Books and articles

April 10, 2008

I have been very lucky to work through the extremes of franchising: hope, struggle, dispute, legal fight, bankruptcy and recovery. Many individuals have been important but I have gained a new appreciation for the use of trying to study your way out of corner.

Please click here for a free .pdf of my current list of the books and academic papers that have been useful to me. Initially, some of the 13 pages or so might seem a little bit off-topic but they are important in some way. To me at least.

If you have any suggestions, speak up! I’d love to hear from you.

There are some not listed that I have read and promptly burned.

BTW: The photograph is Barrie Public Library and it was built in 1915 with a promise of $15,000 from Andrew Carnegie. It was my first library and it has since been converted to a public art gallery.

Libraries have always been an important part of my life.


Regulatory Capture in Banking, Hardy

April 3, 2008

IMF Working PapersThis is an important paper in understanding the role of financial institutions in a modern economy. It introduces several key concepts.

Regulatory capture: the regulated controls the regulator.

Banks will want to influence the bank regulator to favor their interests, and they typically have the means to do so.

Further, financial service providers pose a natural hazard to their customers and the public:

Finance and in particular banking is necessarily characterized by asymmetric information between banks and their clients, and by systemic effects. Moreover, risk is an inherent feature of the industry. Confidence effects among banks and between banks and their creditors create various form of externality.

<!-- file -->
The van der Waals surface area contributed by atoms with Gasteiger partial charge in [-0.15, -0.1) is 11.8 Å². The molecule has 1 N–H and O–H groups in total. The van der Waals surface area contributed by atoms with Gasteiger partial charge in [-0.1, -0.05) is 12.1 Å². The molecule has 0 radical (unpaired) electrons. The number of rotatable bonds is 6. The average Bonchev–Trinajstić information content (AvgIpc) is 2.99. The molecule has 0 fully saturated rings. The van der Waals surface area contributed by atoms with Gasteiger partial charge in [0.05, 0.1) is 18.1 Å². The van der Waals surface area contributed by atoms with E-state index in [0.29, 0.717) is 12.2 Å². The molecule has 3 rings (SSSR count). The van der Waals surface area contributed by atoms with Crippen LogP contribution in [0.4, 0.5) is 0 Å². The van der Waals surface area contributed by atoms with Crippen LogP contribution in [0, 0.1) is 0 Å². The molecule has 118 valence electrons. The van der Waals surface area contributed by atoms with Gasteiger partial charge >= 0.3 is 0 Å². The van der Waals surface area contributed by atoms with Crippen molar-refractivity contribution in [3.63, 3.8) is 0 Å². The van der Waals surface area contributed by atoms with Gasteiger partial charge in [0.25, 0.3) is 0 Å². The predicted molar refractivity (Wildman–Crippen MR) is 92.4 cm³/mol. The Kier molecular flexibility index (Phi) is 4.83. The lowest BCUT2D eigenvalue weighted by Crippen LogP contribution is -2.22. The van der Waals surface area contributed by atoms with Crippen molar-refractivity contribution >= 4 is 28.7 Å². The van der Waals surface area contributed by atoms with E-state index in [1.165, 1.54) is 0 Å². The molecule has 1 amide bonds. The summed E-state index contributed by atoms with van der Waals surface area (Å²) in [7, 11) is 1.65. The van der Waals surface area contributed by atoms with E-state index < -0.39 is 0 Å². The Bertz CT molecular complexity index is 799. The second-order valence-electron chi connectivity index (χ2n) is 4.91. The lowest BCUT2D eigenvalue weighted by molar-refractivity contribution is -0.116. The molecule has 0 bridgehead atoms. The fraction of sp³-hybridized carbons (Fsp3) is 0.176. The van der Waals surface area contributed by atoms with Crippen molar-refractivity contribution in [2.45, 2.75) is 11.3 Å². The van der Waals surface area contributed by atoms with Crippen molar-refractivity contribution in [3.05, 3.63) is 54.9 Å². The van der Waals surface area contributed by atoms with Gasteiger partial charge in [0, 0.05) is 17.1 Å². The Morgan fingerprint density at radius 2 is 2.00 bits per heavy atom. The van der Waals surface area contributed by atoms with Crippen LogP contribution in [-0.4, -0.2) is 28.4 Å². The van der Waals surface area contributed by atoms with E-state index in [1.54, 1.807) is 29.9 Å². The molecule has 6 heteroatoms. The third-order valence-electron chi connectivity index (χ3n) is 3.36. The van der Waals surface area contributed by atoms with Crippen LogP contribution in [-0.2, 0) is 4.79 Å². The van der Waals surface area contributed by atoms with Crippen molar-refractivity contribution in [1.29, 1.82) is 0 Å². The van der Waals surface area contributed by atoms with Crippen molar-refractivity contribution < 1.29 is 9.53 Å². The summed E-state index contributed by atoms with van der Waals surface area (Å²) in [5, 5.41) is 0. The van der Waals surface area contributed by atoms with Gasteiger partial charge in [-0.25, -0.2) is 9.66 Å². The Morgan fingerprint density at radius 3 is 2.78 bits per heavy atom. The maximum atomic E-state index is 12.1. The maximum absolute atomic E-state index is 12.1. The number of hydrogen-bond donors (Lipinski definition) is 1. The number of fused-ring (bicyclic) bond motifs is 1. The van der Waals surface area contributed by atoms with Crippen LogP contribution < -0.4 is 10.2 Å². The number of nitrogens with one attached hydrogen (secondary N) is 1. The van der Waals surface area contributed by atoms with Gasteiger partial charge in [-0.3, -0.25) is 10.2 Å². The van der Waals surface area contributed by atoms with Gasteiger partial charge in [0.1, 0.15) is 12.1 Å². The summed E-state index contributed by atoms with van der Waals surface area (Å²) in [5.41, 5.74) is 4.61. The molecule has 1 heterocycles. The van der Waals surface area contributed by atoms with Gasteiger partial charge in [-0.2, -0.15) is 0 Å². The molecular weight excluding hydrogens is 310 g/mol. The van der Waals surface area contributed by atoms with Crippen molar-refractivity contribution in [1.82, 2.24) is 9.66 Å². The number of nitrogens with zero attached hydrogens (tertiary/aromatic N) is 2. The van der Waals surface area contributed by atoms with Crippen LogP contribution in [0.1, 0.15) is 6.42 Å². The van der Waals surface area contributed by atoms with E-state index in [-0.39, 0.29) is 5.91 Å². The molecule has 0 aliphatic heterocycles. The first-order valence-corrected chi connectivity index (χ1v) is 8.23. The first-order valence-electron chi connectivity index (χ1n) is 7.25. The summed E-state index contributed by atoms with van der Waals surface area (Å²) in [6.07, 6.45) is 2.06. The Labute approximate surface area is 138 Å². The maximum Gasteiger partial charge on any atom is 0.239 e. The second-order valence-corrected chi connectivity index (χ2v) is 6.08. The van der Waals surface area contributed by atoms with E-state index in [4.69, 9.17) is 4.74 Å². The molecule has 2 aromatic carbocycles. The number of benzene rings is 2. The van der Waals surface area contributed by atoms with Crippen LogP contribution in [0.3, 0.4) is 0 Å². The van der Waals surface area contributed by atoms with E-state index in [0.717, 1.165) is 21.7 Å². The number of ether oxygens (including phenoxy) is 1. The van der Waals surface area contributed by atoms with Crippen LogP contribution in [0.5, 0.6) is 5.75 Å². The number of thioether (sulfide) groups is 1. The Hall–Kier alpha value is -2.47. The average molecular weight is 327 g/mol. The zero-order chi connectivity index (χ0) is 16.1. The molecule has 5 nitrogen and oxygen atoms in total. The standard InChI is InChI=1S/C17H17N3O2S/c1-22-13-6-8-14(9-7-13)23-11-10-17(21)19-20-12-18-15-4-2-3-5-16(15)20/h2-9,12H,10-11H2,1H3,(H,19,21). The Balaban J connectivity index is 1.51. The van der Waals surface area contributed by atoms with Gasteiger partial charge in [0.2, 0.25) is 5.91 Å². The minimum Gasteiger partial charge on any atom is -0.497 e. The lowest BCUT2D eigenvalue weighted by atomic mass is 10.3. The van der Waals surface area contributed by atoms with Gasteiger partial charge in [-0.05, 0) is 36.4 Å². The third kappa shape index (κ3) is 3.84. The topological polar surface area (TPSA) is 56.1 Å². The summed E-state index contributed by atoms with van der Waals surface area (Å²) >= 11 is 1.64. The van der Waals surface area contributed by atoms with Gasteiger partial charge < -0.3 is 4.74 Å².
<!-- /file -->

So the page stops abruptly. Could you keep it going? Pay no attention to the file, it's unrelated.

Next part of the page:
In the extreme, banks can reap the benefits of predatory lending while pushing off the costs associated with this type of behavior on other customers or the public.

Regulatory capture, externalities, asymmetrical information., fraudulent expert credence good providers..these all be introduced as I try to explain the mechanisms of that drives modern franchising and the financial sector that enables its actions.

Citation
Hardy, Daniel C., “Regulatory Capture in Banking” (January 2006). IMF Working Paper No. 06/34, 26 pages, Free download from ssrn.org


Suing a Bank (2)

April 1, 2008

In 2006, a client brought legal action against a very large Canadian chartered bank, franchisor, sales agents and bank employee.

Click here to download a copy of the Statement of Claim.

In 2005, I wrote a paper called Franchising Opportunism for Industry Canada the administrator of a small business loan program called the Canada Small Business Financing Program.

In this paper, I defined a term called Predatory Franchise Lending as well as explaining the basic mechanism of modern franchising.

Click here to download a free copy of Franchising Opportunism.


Suing a Bank (1)

April 1, 2008

In Nov 2006, Justice D. Brown, an Ontario (Canada) Superior Court of Justice ruled on a pre-trial motion brought by a Canadian chartered bank defendant which is involved in a lawsuit.

The nature of the allegations are:

[1] This action involves claims arising from the failure of a Country Style franchise. Andralex Food Services Inc. (“Andralex”), the franchisee, sues the franchisor, [franchisor], and related companies, a consultant, [salesperson], and the lender of funds to the franchisee, the [bank]. Claims are also asserted against [loan officer], a Senior Small Business Banking Officer with the [bank].

Further…

[2] In its Statement of Claim Andralex advances several types of allegations against the [bank] and [loan officer]

  1. negligence and breach of a duty of care allegedly owed to the plaintiff;
  2. breach of a fiduciary duty allegedly owed to the plaintiff;
  3. negligent misrepresentation, including breaches of the Competition Act; and,
  4. conspiracy with all the other defendants “to use unlawful means directed against the Plaintiff, knowing in the circumstances that the Plaintiff would suffer irreparable harm”…